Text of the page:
The principle objective of this report is to analysis Garments Industry of Bangladesh. Other objectives of this reports are to know the duties and responsibilities of merchandising department, to know the overall internal and external environment of Garments Industry of Bangladesh: The Challenging Ahead and Identify the major opportunity and threats of Garments Industry of Bangladesh. Finally this report make swot analysis Garments Industry of Bangladesh.
Objectives of the Report:
Each & every study should have objectives. The objectives of my project have divided into two parts.
- To know the overall activities of “Garments Industry of Bangladesh: The Challenging Ahead”.
The key objectives of this report are as follows:
- To know the duties and responsibilities of merchandising department.
- To know the overall internal and external environment of “Garments Industry of Bangladesh: The Challenging Ahead “.
- Identify the major opportunity and threats of “Garments Industry of Bangladesh: The Challenging Ahead”
Garment Industry of Bangladesh:
The garment industry has played a pioneering role in the development of industrial sector of Bangladesh. Though it took a rather late start i.e., in 1976 but it soon established its reputation in the world market within a short span of time. Resultantly garment is now one of the main export items of the country. Besides, enriching the country’s economy it has played a very important role in alleviating unemployment. At present there are more than two thousand one hundred garment factories in the country employing more than 12 lack labors.
For Bangladesh, the readymade garment export industry has been the proverbial goose that lays the golden eggs for over fifteen years now. The sector now dominates the modern economy in export earnings, secondary impact and employment generated. The events in 1998 serve to highlight the vulnerability of this industry to both internal and external shocks on the demand and supply side. Given the dominance of the sector in the overall modern economy of Bangladesh, this vulnerability should be a matter of some concern to the policymakers in Bangladesh. Although in gross terms the sector’s contributions to the country’s export earnings is around 74 percent, in net terms the share would be much less partially because the backward linkages in textile have been slow to develop. The dependence on a single sector, no matter how resilient or sturdy that sector is, is a matter of policy concern. We believe the policymakers in Bangladesh should work to reduce this dependence by moving quickly to develop the other export industries using the lessons learned from the success of apparel exports. Support for the apparel sector should not be reduced. In fact, another way to reduce the vulnerability is to diversify the product and the market mix. It is heartening to observe that the knit products are rapidly gaining share in overall garment exports as these products are sold in quota-free markets and reflect the strength of Bangladeshi producers in the fully competitive global apparel markets.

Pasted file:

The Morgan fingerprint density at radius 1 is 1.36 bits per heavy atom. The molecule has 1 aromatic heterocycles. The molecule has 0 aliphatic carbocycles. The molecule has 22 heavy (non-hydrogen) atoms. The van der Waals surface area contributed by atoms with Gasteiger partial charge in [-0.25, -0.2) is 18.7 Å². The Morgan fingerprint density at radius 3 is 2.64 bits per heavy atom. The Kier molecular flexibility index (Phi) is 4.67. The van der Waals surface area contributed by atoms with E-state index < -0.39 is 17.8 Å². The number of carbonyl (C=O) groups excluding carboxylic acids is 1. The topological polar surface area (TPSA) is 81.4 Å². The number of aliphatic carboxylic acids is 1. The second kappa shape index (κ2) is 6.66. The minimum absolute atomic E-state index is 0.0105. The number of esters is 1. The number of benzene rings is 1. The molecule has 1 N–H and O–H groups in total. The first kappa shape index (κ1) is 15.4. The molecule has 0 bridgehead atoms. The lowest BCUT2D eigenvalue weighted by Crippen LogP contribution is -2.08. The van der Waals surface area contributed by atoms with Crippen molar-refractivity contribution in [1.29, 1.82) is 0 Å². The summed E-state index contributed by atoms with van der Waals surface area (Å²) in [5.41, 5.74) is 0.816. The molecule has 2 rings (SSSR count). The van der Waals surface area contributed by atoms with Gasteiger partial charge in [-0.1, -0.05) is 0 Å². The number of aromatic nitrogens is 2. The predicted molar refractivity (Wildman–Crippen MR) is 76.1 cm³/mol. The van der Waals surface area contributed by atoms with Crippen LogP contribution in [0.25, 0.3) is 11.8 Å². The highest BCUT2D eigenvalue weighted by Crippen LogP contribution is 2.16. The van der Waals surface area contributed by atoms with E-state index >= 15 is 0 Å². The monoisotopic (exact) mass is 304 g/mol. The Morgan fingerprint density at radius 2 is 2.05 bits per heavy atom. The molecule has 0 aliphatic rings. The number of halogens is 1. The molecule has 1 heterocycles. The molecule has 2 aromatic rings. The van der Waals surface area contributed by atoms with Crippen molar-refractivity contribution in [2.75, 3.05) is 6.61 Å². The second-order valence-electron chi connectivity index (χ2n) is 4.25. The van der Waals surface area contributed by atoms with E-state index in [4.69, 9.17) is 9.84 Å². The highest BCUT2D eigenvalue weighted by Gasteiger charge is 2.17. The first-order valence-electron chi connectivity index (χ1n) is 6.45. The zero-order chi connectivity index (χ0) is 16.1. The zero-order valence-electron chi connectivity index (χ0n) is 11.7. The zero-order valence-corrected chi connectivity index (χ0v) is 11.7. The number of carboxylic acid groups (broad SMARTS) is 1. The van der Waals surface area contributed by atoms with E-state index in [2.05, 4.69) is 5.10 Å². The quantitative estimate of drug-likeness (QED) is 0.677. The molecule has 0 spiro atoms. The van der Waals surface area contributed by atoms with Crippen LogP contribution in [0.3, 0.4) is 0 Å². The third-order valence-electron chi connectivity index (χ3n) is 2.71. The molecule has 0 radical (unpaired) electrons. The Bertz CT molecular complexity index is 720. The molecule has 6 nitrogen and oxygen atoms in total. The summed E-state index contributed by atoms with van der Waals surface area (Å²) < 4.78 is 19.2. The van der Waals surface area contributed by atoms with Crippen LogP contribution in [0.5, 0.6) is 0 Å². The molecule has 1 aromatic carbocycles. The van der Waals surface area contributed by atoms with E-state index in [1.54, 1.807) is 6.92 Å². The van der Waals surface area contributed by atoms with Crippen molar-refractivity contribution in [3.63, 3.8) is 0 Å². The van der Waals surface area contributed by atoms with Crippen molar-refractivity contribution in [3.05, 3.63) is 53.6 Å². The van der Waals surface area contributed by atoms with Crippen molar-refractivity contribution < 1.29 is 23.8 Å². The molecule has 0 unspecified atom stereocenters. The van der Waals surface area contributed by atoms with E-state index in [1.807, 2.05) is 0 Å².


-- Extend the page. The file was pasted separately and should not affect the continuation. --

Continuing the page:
Preliminary data and informal evidence indicate that this sector seems to have weathered the devastating floods relatively well. The industry is one hundred percent export-oriented and therefore insulated from domestic demand shocks; however, it remains vulnerable to domestic supply shocks and the smooth functioning of the banking, transportation and other forward and backward linkage sectors of the economy. The Dhaka-Chittagong road remains the main transportation link connecting the production units, mostly situated in and around Dhaka and the port in Chittagong, where the raw material and the finished products are shipped in and out. Despite increased dependence on air transportation, trucks remain the main vehicles for transporting raw materials and finished products for Bangladesh garment exports. The floods disrupted the normal flow of traffic on this road.
Eventually, this road link was completely severed for several days when large sections of the road went under water for a few weeks during the latter phase of the floods. This delinking of the road connection between Dhaka and the port in Chittagong was as serious a threat as one can imagine for the garment exporters. The industry responded by calling upon the Bangladesh navy to help with trawlers and renting a plane from Thai Air that was used to directly fly garment consignments from the Dhaka airport to the Chittagong airport several times a day.
RMG business started in the late 70s as a negligible non-traditional sector with a narrow export base and by the year 1983 it emerged as a promising export earning sector; presently it contributes around 75 percent of the total export earnings. Over the past one and half decade, RMG export earnings have increased by more than 8 times with an exceptional growth rate of 16.5 percent per annum. In FY06, earnings reached about 8 billion USD, which was only less than a billion USD in FY91. Excepting FY02, the industry registered significant positive growth throughout this period.
In terms of GDP, RMG’s contribution is highly remarkable; it reaches 13 percent of GDP which was only about 3 percent in FY91. This is a clear indication of the industry’s contribution to the overall economy. It also plays a pivotal role to promote the development of other key sectors of the economy like banking, insurance, shipping, hotel, tourism, road transportation, railway container services, etc. A 1999 study found the industry supporting approximately USD 2.0 billion worth of economic activities (Bhattacharya and Rahman), when the value of exports stood at a little over USD 4.0 billion. One of the key advantages of the RMG industry is its cheap labor force, which provides a competitive edge over its competitors. The sector has created jobs for about two million people of which 70 percent are women who mostly come from rural areas. The sector opened up employment opportunities for many more individuals through direct and indirect economic activities, which eventually helps the country’s social development, woman empowerment and poverty alleviation